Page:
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United States Department of Agriculture

Agricultural Research Service

Title: Using Leaf Temperature to Detect Pythium Root Rot Stress in Geranium

Authors
item Omer, Medani
item Locke, James
item Frantz, Jonathan

Submitted to: HortTechnology
Publication Type: Peer Reviewed Journal
Publication Acceptance Date: June 23, 2007
Publication Date: October 15, 2007
Repository URL: http://hdl.handle.net/10113/32257
Citation: Omer, M.A., Locke, J.C., Frantz, J. 2007. Using Leaf Temperature to Detect Pythium Root Rot Stress in Geranium. HortTechnology. 17:532-536.

Interpretive Summary: Visual diagnosis of root-rot disease of geraniums is often difficult, especially when the plants are maintained under excellent, non-limiting growing conditions. Such plants tend to not show symptoms until late in the infection cycle when it is too late to correct. To detect symptoms earlier, we used infrared surface temperature probes to measure leaf temperature, in addition to other environmental parameters, of geranium exposed to different soil pathogens during greenhouse production. Differences in leaf temperature among treatments were noticeable by week 2 and they were the greatest in week 7. However, visual disease symptoms were detected 3 weeks after inoculation. Results of this study suggest that leaf temperature measurements are a versatile, non-destructive way of rapidly examining whether plants are under pathogen stress.

Technical Abstract: Diagnosis of incipient disease based on visual symptoms of geraniums (Pelargonium × hortorum L. H. Bailey) exposed to water mold pathogens is often difficult, especially when the plants are maintained under optimum growing conditions. Such plants tend to be asymptomatic until late in the infection cycle when control methods are less effective and aesthetic value is diminished. To circumvent such a problem and to be able to predict the susceptibility of the plants to infection, we used infrared transducers to measure temperature in addition to other parameters in leaves of geranium plants exposed to a number of soil pathogens that are commonly associated with greenhouse production. Differences in leaf temperature among treatments were noticeable by week 2 and they were the greatest in week 7. However, visual disease symptoms were detected 3 weeks after inoculation. Results of this study suggest that leaf temperature measurements are a versatile, non-destructive way of rapidly examining whether plants are under pathogen stress.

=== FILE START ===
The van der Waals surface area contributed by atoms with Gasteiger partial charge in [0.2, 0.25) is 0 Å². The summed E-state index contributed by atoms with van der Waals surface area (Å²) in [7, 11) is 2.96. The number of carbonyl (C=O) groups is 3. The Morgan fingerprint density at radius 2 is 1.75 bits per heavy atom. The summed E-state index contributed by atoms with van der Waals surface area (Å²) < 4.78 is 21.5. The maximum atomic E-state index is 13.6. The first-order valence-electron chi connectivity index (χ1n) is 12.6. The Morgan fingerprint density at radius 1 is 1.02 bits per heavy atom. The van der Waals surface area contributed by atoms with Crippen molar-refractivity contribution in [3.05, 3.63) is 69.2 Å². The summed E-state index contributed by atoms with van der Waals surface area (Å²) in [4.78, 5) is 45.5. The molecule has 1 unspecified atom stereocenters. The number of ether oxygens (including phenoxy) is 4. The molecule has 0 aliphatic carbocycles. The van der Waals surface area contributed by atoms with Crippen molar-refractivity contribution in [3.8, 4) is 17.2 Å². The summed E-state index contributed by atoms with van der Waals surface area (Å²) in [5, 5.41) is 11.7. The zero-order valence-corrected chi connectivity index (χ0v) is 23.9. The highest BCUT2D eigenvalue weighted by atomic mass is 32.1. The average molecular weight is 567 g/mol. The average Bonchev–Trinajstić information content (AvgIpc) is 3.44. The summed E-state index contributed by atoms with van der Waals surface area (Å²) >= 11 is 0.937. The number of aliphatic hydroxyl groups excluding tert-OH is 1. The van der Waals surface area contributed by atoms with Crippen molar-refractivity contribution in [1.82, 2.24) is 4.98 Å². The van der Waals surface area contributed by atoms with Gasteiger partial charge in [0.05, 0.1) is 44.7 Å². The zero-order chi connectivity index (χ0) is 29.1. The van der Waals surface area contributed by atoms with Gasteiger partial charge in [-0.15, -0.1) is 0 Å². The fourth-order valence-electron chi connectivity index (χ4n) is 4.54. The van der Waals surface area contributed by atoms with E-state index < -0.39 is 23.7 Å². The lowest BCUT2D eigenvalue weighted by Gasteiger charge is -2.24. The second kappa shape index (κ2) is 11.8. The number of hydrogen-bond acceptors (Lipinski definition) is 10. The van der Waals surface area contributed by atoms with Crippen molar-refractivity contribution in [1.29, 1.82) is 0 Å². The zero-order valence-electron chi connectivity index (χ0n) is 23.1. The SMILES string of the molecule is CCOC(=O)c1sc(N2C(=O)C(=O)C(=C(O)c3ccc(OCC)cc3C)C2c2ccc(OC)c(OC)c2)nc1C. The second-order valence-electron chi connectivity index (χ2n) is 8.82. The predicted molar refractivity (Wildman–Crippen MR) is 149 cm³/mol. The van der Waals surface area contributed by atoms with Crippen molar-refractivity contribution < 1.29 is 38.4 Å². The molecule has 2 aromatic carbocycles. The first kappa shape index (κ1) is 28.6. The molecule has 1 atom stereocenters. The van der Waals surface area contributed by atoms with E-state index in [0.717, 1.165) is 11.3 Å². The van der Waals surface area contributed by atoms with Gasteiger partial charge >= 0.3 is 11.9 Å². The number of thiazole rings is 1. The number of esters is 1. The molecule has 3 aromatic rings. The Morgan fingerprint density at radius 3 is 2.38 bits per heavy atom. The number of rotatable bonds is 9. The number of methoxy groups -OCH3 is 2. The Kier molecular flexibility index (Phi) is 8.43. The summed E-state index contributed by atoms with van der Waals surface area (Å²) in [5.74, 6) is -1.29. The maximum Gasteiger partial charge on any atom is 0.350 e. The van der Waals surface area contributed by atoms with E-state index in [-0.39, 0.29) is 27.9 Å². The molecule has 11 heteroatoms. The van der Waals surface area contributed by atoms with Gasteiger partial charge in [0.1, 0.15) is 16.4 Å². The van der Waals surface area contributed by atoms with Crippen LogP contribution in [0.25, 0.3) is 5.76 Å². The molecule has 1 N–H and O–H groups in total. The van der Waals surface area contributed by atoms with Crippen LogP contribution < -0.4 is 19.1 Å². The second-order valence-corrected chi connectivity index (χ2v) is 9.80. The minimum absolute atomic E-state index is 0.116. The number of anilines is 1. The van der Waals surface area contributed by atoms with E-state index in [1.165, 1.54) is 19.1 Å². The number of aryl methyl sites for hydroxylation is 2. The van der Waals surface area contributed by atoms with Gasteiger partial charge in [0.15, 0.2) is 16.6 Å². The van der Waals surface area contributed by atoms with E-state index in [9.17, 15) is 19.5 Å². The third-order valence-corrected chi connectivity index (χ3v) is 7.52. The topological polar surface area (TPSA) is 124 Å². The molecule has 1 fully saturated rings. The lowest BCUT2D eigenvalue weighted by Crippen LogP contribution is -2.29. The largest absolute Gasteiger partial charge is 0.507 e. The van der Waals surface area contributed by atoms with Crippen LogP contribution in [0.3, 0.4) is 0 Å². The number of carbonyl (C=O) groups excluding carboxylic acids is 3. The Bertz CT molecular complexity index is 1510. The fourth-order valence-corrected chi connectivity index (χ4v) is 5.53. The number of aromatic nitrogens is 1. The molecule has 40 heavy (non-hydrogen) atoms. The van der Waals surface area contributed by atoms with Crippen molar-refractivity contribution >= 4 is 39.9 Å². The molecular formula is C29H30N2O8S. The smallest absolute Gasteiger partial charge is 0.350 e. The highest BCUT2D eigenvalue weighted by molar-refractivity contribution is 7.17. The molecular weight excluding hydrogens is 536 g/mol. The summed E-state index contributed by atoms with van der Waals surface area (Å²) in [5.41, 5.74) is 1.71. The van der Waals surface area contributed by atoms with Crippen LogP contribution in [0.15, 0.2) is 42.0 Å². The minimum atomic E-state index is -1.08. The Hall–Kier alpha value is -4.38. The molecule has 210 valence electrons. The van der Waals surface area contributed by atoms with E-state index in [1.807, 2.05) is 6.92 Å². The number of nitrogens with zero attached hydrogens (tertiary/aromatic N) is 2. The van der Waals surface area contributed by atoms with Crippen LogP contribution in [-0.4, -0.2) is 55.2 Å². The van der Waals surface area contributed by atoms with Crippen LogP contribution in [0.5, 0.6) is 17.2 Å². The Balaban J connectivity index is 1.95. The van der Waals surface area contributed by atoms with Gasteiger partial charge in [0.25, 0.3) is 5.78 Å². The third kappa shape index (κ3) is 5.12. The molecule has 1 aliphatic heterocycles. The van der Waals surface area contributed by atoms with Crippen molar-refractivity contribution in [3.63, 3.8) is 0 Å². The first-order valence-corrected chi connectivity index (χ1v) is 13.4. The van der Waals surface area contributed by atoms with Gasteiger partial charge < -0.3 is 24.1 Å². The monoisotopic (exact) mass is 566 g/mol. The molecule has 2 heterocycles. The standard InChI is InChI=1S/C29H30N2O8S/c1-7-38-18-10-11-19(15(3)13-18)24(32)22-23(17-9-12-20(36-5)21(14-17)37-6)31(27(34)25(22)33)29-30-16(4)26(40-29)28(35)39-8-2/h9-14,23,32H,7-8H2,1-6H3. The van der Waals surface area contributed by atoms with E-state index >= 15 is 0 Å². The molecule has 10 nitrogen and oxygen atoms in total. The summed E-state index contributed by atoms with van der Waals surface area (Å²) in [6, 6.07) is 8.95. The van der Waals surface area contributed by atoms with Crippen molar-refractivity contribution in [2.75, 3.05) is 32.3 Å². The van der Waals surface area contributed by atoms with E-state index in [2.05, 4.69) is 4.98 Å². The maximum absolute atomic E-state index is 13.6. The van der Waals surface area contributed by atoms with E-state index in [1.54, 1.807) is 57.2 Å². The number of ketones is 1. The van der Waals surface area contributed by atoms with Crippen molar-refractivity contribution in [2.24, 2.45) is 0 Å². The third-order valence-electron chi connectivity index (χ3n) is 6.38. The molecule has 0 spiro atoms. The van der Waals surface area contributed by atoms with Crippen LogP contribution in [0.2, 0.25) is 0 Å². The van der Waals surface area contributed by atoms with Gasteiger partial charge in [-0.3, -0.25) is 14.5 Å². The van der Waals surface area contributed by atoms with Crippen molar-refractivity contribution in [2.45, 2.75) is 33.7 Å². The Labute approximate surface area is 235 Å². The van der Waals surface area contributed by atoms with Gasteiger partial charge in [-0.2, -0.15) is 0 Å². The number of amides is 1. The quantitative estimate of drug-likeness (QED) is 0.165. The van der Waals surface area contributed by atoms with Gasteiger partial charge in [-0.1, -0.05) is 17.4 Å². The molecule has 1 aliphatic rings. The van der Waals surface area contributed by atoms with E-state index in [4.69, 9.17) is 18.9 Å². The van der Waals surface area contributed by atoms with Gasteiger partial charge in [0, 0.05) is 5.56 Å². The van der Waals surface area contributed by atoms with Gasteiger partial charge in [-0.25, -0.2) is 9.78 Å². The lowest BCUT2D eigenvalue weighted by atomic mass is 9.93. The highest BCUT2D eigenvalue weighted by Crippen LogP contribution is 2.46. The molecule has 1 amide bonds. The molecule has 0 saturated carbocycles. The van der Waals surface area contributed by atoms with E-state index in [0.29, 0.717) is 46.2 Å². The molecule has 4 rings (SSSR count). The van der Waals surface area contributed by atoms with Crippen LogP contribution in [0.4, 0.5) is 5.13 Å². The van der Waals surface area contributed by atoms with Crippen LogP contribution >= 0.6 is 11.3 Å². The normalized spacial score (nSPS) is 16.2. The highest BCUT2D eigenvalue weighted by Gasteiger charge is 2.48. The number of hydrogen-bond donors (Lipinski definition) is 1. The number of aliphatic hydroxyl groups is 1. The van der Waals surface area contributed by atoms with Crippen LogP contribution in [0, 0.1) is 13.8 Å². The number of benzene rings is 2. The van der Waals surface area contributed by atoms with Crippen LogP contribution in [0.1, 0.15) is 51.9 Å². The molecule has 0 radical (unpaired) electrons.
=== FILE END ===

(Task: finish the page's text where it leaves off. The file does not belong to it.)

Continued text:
Last Modified: 8/1/2014
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